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bluetooth and wifi streaming is it lossless?
airtas
post Dec 5 2010, 16:15
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I am assuming bluetooth headphones are lossy or any bluetooth stream but wifi media sharing is not.

I am only assuming though, can someone confirm?
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airtas
post Dec 7 2010, 04:37
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so a v0 mp3 is technically transcoded to a file less than 3mb via a2dp?
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SebastianG
post Dec 7 2010, 12:06
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QUOTE (airtas @ Dec 7 2010, 04:37) *
so a v0 mp3 is technically transcoded

Not necessarily. It's theoretically possible to send mp3 data directly to an A2DP sink. This requires an A2DP source that has access to the original MP3 data and is able to send it directly and a sink that supports MP3.

QUOTE (airtas @ Dec 7 2010, 04:37) *
to a file

I don't think that intermediate files are involved. More like "on-the-fly conversion".

QUOTE (airtas @ Dec 7 2010, 04:37) *
less than 3mb via a2dp?

Bluetooth 1 is limited to 1 megabit/s = 1000 kilobits/s. Bluetooth 2.1 is limited to 3 megabits/s = 3000 kilobits/s. Keep in mind that "/s" means "per second". Your MP3 files have at most a bitrate of 320 kilobits per second.

This post has been edited by SebastianG: Dec 7 2010, 12:08
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Arnold B. Kruege...
post Dec 7 2010, 13:54
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QUOTE (SebastianG @ Dec 7 2010, 06:06) *
QUOTE (airtas @ Dec 7 2010, 04:37) *
so a v0 mp3 is technically transcoded

Not necessarily. It's theoretically possible to send mp3 data directly to an A2DP sink. This requires an A2DP source that has access to the original MP3 data and is able to send it directly and a sink that supports MP3.


That's all quite idealistic, but in the real world, probability = zero or very close to it.

It is hghly probable that music files in *any* format are transcoded for transmission over the Bluetooth link. To do otherwise (except use an uncompressed audio format) would require the addition of file format support to the reciever which would make it more complex and therefore larger and more power-intensive.

According to the official Bluetooth SIG site:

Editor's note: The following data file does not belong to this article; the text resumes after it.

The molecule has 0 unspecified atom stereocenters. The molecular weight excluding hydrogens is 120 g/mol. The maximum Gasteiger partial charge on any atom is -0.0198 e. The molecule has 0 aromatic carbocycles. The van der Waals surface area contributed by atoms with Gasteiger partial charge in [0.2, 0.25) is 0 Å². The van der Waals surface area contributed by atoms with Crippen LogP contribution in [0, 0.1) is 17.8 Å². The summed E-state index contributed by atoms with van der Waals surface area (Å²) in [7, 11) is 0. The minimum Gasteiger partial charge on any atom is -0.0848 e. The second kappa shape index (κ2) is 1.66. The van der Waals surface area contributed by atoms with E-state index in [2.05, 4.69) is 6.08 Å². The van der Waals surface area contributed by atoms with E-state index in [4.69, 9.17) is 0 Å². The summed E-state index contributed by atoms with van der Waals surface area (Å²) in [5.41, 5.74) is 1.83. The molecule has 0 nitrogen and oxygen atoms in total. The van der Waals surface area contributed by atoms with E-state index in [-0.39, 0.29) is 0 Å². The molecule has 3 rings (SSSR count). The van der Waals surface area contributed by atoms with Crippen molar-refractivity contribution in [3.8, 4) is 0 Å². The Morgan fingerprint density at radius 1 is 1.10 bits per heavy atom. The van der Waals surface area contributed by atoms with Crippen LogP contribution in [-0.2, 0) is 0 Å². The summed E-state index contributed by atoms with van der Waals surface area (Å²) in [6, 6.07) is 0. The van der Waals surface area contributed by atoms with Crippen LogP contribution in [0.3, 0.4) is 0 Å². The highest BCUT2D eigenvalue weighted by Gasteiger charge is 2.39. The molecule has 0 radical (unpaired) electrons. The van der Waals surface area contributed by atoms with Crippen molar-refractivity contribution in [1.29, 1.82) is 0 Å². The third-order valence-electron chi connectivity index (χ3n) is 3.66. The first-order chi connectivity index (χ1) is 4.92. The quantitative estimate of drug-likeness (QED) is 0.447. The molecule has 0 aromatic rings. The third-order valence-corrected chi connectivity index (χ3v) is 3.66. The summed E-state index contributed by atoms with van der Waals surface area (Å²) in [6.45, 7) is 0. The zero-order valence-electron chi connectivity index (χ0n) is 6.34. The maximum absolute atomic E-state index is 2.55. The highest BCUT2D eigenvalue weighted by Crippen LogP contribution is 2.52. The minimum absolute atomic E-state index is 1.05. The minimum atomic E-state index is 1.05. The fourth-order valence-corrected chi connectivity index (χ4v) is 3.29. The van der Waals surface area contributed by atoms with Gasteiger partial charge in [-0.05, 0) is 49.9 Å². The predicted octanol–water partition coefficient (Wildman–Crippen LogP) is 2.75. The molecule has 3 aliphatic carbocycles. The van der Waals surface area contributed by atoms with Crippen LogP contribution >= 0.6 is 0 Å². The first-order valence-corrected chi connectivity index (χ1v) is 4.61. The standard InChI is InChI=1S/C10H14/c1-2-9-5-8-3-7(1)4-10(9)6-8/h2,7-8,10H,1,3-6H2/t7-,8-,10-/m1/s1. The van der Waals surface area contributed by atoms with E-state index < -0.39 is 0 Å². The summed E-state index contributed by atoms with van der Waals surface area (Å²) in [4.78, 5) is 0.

Official Bluetooh web site statement about audio transmission

Audio

"In the air-interface, either a 64 kb/s log PCM (Pulse Code Modulation) format (A-law or μ-law) may be used, or a 64 kb/s CVSD (Continuous Variable Slope Delta Modulation) may be used. The latter format applies an adaptive delta modulation algorithm with syllabic companding. The voice coding on the line interface is designed to have a quality equal to or better than the quality of 64 kb/s log PCM. The table below summarizes the voice coding schemes supported on the air interface."


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Roseval
post Dec 7 2010, 14:34
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QUOTE (Arnold B. Krueger @ Dec 7 2010, 14:54) *
In the air-interface, either a 64 kb/s log PCM (Pulse Code Modulation) format (A-law or μ-law) may be used, or a 64 kb/s CVSD (Continuous Variable Slope Delta Modulation) may be used.



This is probably Bluetooth Audio.
A2DP allows for a bit more than 64 kbs
http://www.bluetooth.com/English/Technolog...on_Profile.aspx


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Arnold B. Kruege...
post Dec 7 2010, 15:13
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QUOTE (Roseval @ Dec 7 2010, 08:34) *
QUOTE (Arnold B. Krueger @ Dec 7 2010, 14:54) *
In the air-interface, either a 64 kb/s log PCM (Pulse Code Modulation) format (A-law or μ-law) may be used, or a 64 kb/s CVSD (Continuous Variable Slope Delta Modulation) may be used.



This is probably Bluetooth Audio.
A2DP allows for a bit more than 64 kbs
http://www.bluetooth.com/English/Technolog...on_Profile.aspx


I tried to find a real-world implementation of this.

A likely candidate would seem to be the Sennheiser PX 210 BT

Link to Sennheiser PX 210 BT spec sheet

BTW, this requires the use of a Sennheiser BTD300I Self Powered Bluetooth Adapter or equivalent (optimal, extra).

At any rate the Sennehser PX 210 BT spec sheet says that is uses an audio encoding technique called APT-X. The APT-X web site seems to describe it as a lossy transmission technique and says something about transmitting audio at 64 kbps.

If it was my money on the line I'd skip the Bluetooth and put my bucks on the Sennehsier RS 170, or some such.

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Roseval
post Dec 7 2010, 16:07
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QUOTE (Arnold B. Krueger @ Dec 7 2010, 16:13) *


Have a look at MX W1, lossless (16/44) using KLEER
http://www.sennheiser.com/sennheiser/home_...less-headphones


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